180						 struct inotify_watch *watch);
182		void inotify_destroy(struct inotify_handle *ih);
184		void get_inotify_watch(struct inotify_watch *watch);
185		void put_inotify_watch(struct inotify_watch *watch);
188	(v) Internal Kernel Implementation
190	Each inotify instance is represented by an inotify_handle structure.
191	Inotify's userspace consumers also have an inotify_device which is
192	associated with the inotify_handle, and on which events are queued.
194	Each watch is associated with an inotify_watch structure.  Watches are chained
195	off of each associated inotify_handle and each associated inode.
197	See fs/notify/inotify/inotify_fsnotify.c and fs/notify/inotify/inotify_user.c
198	for the locking and lifetime rules.
201	(vi) Rationale
203	Q: What is the design decision behind not tying the watch to the open fd of
204	   the watched object?
206	A: Watches are associated with an open inotify device, not an open file.
207	   This solves the primary problem with dnotify: keeping the file open pins
208	   the file and thus, worse, pins the mount.  Dnotify is therefore infeasible
209	   for use on a desktop system with removable media as the media cannot be
210	   unmounted.  Watching a file should not require that it be open.
212	Q: What is the design decision behind using an-fd-per-instance as opposed to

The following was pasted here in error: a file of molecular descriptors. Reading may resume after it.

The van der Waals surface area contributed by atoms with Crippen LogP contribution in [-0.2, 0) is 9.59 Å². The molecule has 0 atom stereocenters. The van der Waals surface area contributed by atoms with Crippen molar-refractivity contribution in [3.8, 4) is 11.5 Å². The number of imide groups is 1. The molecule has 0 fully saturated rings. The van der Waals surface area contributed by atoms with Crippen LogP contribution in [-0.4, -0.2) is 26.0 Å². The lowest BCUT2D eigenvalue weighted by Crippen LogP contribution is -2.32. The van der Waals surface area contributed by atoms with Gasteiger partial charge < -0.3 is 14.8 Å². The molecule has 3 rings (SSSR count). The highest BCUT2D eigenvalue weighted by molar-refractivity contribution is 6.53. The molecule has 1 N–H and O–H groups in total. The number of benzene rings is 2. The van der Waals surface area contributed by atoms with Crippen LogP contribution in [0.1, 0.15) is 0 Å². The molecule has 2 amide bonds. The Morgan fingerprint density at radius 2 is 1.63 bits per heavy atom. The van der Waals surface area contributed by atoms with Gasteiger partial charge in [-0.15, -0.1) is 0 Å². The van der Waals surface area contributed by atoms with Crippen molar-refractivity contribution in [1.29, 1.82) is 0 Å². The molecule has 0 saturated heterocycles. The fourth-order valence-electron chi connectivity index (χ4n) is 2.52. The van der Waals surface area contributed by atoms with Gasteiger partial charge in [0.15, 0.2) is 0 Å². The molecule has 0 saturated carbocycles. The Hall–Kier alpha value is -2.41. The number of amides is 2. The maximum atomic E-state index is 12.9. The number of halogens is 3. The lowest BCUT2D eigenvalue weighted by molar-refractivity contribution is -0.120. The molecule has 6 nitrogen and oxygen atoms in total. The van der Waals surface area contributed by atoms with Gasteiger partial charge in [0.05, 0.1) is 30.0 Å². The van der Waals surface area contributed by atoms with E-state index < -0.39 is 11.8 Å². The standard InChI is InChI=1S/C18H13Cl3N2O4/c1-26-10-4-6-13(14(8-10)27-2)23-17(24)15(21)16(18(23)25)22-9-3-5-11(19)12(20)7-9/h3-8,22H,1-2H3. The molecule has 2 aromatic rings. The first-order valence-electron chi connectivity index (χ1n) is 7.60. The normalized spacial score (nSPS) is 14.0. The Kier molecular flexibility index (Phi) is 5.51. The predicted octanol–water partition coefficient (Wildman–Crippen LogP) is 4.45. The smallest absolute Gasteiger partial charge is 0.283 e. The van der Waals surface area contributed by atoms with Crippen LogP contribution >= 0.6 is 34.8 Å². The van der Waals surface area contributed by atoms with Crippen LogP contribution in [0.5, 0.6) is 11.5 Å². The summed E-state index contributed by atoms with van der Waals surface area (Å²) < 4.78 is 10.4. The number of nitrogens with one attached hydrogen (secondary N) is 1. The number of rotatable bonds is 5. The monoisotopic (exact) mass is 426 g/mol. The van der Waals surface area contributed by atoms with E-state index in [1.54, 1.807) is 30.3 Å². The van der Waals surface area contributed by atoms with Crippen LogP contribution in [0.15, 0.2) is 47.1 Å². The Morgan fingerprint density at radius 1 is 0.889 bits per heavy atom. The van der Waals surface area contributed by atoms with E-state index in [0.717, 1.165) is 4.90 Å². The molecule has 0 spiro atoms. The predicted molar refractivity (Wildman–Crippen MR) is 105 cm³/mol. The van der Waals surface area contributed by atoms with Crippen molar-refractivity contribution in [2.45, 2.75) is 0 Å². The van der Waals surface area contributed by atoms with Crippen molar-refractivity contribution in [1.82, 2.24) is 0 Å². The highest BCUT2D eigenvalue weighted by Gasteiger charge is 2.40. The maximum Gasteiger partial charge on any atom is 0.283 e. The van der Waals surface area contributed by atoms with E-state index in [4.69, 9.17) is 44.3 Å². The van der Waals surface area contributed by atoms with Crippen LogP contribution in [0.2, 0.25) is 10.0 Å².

213	   an fd-per-watch?
215	A: An fd-per-watch quickly consumes more file descriptors than are allowed,
216	   more fd's than are feasible to manage, and more fd's than are optimally
217	   select()-able.  Yes, root can bump the per-process fd limit and yes, users
218	   can use epoll, but requiring both is a silly and extraneous requirement.
219	   A watch consumes less memory than an open file, separating the number
220	   spaces is thus sensible.  The current design is what user-space developers
221	   want: Users initialize inotify, once, and add n watches, requiring but one
222	   fd and no twiddling with fd limits.  Initializing an inotify instance two
223	   thousand times is silly.  If we can implement user-space's preferences 
224	   cleanly--and we can, the idr layer makes stuff like this trivial--then we 
225	   should.
227	   There are other good arguments.  With a single fd, there is a single
228	   item to block on, which is mapped to a single queue of events.  The single